March 10, 2017 Posted by | Fukushima 2017 | , , , | Leave a comment

Financial crunch time looms for Fukushima’s ‘voluntary evacuees’


People march through the city of Fukushima in December to protest the impending end of housing subsidies for those who fled the nuclear disaster from areas other than the government-designated evacuation zones.

This month, housing subsidies run out for those who fled the Fukushima nuclear disaster from areas other than the government-designated evacuation zones, and as the clock ticks down, evacuees have had to decide whether to return or move once again.

Many of these so-called voluntary evacuees are mothers seeking to avoid risking their children’s health while their husbands remain in radiation-hit Fukushima Prefecture, according to freelance journalist Chia Yoshida.

This is why the term “voluntary evacuee” is misleading, as it gives the impression that they fled Fukushima for selfish reasons, Yoshida told a news conference in January in Tokyo.

At the same news conference, another journalist proposed using the term “domestic refugee” to describe them.

The Fukushima Prefectural Government has been paying the cost of public and private housing for voluntary evacuees under the Disaster Relief Act since the reactors melted down at the Fukushima No. 1 nuclear plant after the March 2011 earthquake and tsunami.

The number of evacuees from the disaster, including those from mandatory evacuation areas, peaked at 164,865 as of May 2012, according to the prefectural government.

Its latest tally, conducted earlier this year, shows that 11,321 out of the 12,239 voluntary evacuee households had already decided where to live after April, while 250 had not.

It was back in June 2015 when Fukushima announced the plan to end the rent subsidy this month, saying that decontamination work in the prefecture had advanced and food safety had been achieved.

Still, the central government’s evacuation orders have not been lifted in “difficult-to-return zones,” which include the towns of Futaba and Okuma, home to the crippled nuclear facility.

Those no-entry areas are subject to radiation of over 50 millisieverts per year, compared with the government’s long-term annual target of less than 1 millisievert after decontamination work.

Rika Mashiko, 46, is a voluntary evacuee living in Tokyo. She has decided to rent a house near the Fukushima-paid apartment where she and her daughter, now in elementary school, are currently living so that her daughter will not miss her friends.

Mashiko and her daughter fled Fukushima about two months after the nuclear crisis started, leaving behind her husband in their house in Miharu, located in the center of the prefecture.

Mashiko said many women evacuated from Fukushima with their children, compelled by their instinct as mothers to avoid danger.

Maybe nothing might have happened, but if it had, it would have been too late,” she said.

Mashiko, who first moved to a house in Higashiyamato in eastern Tokyo that was leased for free, said mothers like her who fled the nuclear disaster feel they shouldn’t have to pay their housing costs and are angry at being “victims of the state’s nuclear policy.”

Many voluntary evacuees are financially struggling as they have to cover the double living costs in their hometowns, where typically the fathers remain, and the new places where the mothers and children moved.

In that sense, the free housing has been a “lifeline” for them, particularly in the Tokyo metropolitan area where housing costs are high, according to journalist Yoshida.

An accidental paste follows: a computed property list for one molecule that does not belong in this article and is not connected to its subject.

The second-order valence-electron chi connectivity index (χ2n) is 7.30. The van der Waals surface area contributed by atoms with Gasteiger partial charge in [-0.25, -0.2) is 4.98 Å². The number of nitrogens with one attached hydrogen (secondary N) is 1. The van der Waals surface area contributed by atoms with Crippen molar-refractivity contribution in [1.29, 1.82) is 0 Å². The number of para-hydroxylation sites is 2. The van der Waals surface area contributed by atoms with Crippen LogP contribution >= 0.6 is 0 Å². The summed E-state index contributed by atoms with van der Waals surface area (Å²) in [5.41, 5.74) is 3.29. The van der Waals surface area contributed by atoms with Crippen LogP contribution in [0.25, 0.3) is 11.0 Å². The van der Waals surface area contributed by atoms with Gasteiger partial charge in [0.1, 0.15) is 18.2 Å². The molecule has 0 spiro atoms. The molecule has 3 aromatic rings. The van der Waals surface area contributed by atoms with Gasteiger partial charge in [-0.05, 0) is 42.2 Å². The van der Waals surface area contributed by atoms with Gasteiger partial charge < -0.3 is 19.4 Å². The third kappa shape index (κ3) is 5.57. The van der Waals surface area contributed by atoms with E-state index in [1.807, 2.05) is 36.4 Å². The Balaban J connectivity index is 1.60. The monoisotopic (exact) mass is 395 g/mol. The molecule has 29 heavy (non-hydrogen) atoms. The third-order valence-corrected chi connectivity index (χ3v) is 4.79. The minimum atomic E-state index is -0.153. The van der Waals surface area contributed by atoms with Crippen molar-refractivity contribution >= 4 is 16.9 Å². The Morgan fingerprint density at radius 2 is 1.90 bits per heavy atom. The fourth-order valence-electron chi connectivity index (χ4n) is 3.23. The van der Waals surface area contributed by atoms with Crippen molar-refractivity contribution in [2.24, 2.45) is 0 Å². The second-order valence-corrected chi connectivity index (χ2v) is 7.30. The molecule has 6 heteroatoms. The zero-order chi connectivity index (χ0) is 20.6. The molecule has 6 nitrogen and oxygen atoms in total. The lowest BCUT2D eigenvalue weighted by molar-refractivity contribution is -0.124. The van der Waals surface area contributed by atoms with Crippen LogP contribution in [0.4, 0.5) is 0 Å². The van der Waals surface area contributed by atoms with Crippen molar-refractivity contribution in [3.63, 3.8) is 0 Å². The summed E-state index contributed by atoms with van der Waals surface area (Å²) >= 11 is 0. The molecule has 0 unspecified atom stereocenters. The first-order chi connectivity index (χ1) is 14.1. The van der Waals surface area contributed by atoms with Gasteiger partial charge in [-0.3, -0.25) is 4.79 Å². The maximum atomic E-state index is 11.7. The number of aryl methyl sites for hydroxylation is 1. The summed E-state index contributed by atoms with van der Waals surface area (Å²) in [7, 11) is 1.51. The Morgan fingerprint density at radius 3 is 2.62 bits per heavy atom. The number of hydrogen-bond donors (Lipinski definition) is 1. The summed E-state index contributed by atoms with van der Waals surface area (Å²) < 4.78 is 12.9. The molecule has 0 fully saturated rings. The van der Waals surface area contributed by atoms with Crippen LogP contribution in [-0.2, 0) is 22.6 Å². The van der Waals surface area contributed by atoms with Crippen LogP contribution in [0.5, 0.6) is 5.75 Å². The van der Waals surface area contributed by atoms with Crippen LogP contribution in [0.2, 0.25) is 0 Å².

In an attempt to extend support to those families, Makoto Yamada, a veteran pediatrician in Tokyo, established a fund with ¥3 million out of his own pocket to help them rent new houses, for example by covering the deposit.

The initiative was the latest example of the support he has been providing to evacuees. Three months after the disaster, he held a counseling session in the city of Fukushima that attracted some 400 people concerned about radiation exposure. He has continued to hold similar sessions in Tokyo.

Yamada, 75, says poor understanding of the plight of voluntary evacuees has also played a role in bullying cases involving evacuee children that have been reported across Japan since last year.

In one high-profile case, a first-year junior high school student in Yokohama was called a “germ” at school, in reference to his supposed exposure to radiation.

Society appears to generally feel that voluntary evacuees have received a lot of money on top of the one-time compensation payment made by Tokyo Electric Power Company Holdings Inc., the operator of Fukushima No. 1.

Yamada says if people understood that voluntary evacuees had no wish to leave but felt they had to, such bullying would disappear.

The first financial support from Yamada’s fund went to 10 mothers and their children on Jan. 15. He was surprised to see the recipients shed tears of joy upon receiving ¥200,000 or ¥300,000 each.

Yamada said the government has tried to reduce the number of evacuees from Fukushima in order to claim that their ranks have decreased and that the disaster has been overcome.

Yoshida echoed that view, describing the voluntary evacuees as “people who will be eliminated from history as the government seeks to trivialize the damage from radiation contamination and say their evacuation was unnecessary.”

As long as there are evacuees living outside Fukushima, they will remain a symbol showing the situation has yet to be solved, Yamada said.

If you say ‘we will not forget about Fukushima,’ you should never forget the terror of radiation, bearing in mind that people will not live in safety as long as nuclear plants exist in the world,” he said. “So, I want to continue to think about the evacuees.”

March 8, 2017 Posted by | Fukushima 2017 | , , | Leave a comment